This Sunday was to be the penultimate match of the season for Brighton & Hove Albion Women’s Team. Postponed due to current events, it seemed like a good opportunity to celebrate the current manager of the team, Hope Powell, as part of our 100 Pioneering Women of Sussex blog series.
On a scorching July evening the atmosphere was palpable inside Cardiff’s Millennium Stadium. Inside the 25,000 crowd started proceedings singing the National Anthem with Great Britain Women’s Olympic Football Team. The first event of the 2012 London Olympics resulted in a 1–0 GB victory over New Zealand. The team went on to win their group without conceding a goal. At Wembley 70,584 spectators witnessed a memorable 1–0 win over Brazil. The team were knocked out in the quarterfinals by 2–0 by Canada but they had furthered the ascendency of women’s football in this country.
The team was led by coach Hope Powell, who is recognised for her achievements in Anita Corbin’s 100 First Women Portraits exhibition.
Born in 1966 in Lewisham, London, Hope was brought up on a council estate with her mother, brother, stepfather, two stepbrothers and a stepsister. She started playing football at age six and by seven was the only girl hanging around a bunch of football-mad boys. At school Hope and another girl were the only females playing football with a team of boys.
Speaking recently to Sussex Life about school, football and home life, Hope said; “The West Indian Culture didn’t consider football a female sport …when I had a match or training, I had to sneak out of the house, I was like the Bend it Like Beckham girl.”
At this time, the FA banned girls over 11 from playing in mixed teams. Ever resilient, Hope discovered women’s club Millwall Lionesses under coach Alan May. Aged 16 she was discovered by scouts, resulting in her first cap for England in 1983. As an attacking midfielder, Hope received 66 international caps and played in the 1995 FIFA Women’s World Cup.
Despite the appalling lack of funding for women’s football in the 1980s and 1990s, undeterred like many of her peers, Hope had part-time jobs and held fundraisers for fees and equipment. By 31, Hope was the youngest-ever coach of a national first team, but also the first women and first non-white manager. During her record 15 years tenure as England Lionesses’ coach, many consider her greatest achievement with the team as reaching the final of the Euros 2009 (losing to Germany).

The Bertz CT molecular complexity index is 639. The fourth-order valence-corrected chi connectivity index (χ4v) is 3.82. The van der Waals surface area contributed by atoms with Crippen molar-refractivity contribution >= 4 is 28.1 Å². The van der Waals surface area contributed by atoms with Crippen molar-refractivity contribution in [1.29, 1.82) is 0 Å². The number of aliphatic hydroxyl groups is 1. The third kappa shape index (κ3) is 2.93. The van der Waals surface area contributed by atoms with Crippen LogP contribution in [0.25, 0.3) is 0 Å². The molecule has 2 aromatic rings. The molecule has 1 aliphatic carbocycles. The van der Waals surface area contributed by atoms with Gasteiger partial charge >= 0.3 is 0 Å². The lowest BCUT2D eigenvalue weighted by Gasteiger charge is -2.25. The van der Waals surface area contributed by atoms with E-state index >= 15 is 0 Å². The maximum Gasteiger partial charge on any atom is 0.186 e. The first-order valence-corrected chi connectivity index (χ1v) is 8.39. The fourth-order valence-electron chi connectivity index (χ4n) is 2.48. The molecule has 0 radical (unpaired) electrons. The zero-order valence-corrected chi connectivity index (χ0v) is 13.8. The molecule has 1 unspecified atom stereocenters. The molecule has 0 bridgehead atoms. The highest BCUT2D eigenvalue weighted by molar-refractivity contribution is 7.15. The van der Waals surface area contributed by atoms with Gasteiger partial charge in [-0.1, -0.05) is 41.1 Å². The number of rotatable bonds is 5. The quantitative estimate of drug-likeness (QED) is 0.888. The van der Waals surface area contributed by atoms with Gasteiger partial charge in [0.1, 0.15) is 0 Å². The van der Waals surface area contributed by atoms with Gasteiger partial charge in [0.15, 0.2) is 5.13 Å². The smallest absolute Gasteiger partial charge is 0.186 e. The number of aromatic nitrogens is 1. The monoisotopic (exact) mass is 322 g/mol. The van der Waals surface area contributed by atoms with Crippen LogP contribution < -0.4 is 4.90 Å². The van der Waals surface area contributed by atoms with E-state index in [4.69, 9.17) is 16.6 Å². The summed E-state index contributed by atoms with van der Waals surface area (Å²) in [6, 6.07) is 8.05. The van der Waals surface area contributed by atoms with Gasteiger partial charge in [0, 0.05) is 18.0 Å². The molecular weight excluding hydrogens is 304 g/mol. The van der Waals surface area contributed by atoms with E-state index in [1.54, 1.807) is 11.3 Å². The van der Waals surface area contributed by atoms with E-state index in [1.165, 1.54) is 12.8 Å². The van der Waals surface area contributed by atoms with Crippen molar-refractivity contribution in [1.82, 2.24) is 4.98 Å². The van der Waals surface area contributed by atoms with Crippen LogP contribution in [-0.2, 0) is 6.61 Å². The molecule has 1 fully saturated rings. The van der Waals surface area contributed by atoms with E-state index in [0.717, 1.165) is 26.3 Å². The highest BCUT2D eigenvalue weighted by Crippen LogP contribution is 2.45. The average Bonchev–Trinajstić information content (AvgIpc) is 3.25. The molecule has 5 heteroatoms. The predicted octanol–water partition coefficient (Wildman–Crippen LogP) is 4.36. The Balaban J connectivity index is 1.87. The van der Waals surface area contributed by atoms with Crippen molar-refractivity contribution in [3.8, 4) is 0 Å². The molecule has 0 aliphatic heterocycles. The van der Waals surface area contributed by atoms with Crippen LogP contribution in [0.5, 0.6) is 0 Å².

By 2013, such glory led to reproach when Hope was sacked as England’s coach after a disappointing Euro 2013 where the team ended bottom of their group.
The Guardian did praise Hope for modernising women’s football in this country, as heroic, awe-inspiring and revolutionary. She raised the bar, inspired the FA to demand better standards, but pointed out ‘in a cruel twist of fate that is exactly what the FA has done in sacking her.’
In 100 First Women Portraits, Hope is celebrated for being the first woman to achieve the UEFA Pro License in 2003. This is the highest coaching certificate required to permanently manage a football club in a European nation’s top-tier league system. After her dismissal from the national team, Hope traveled around the world working for UEFA and FIFA but missed working with a team.
In an interview in 2019, Hope discussed how she wasn’t sure if she could face management again, but the opportunity with Brighton & Hove Albion Women felt right. She said; “I knew Brighton was a progressive, ambitious club. They understand where they are and where they want to be but within reason. That really appealed to me.” Brighton are making steady progress in the FA’s newly revamped Women’s Super League playing against such illustrious teams such as Chelsea, Man City and Arsenal.
Speaking to The Telegraph on 30 March 2020 during the lockdown, Hope said;”It’s about people first and football second.” She conducts daily staff meetings and team video calls online from her kitchen. It evokes a softer image of the coach rarely revealed in the past. Anita Corbin’s photograph captures a relaxed Hope, her glasses slightly lowered from her face, head tilted, bearing an open mouth smile. Hope herself has said that she has learnt to be more patient with players at club level. With a hint at self-deprecation, she likened herself to a Sergeant Major, but said; “I don’t mind having a good time but remember; this is your job. There are rules. Stick to them. Otherwise, what’s the point?”
Written by Lisa Hinkins, MA Student, Museum Gallery Explainer. Lifelong Brighton & Hove Albion supporter and of the Women’s game.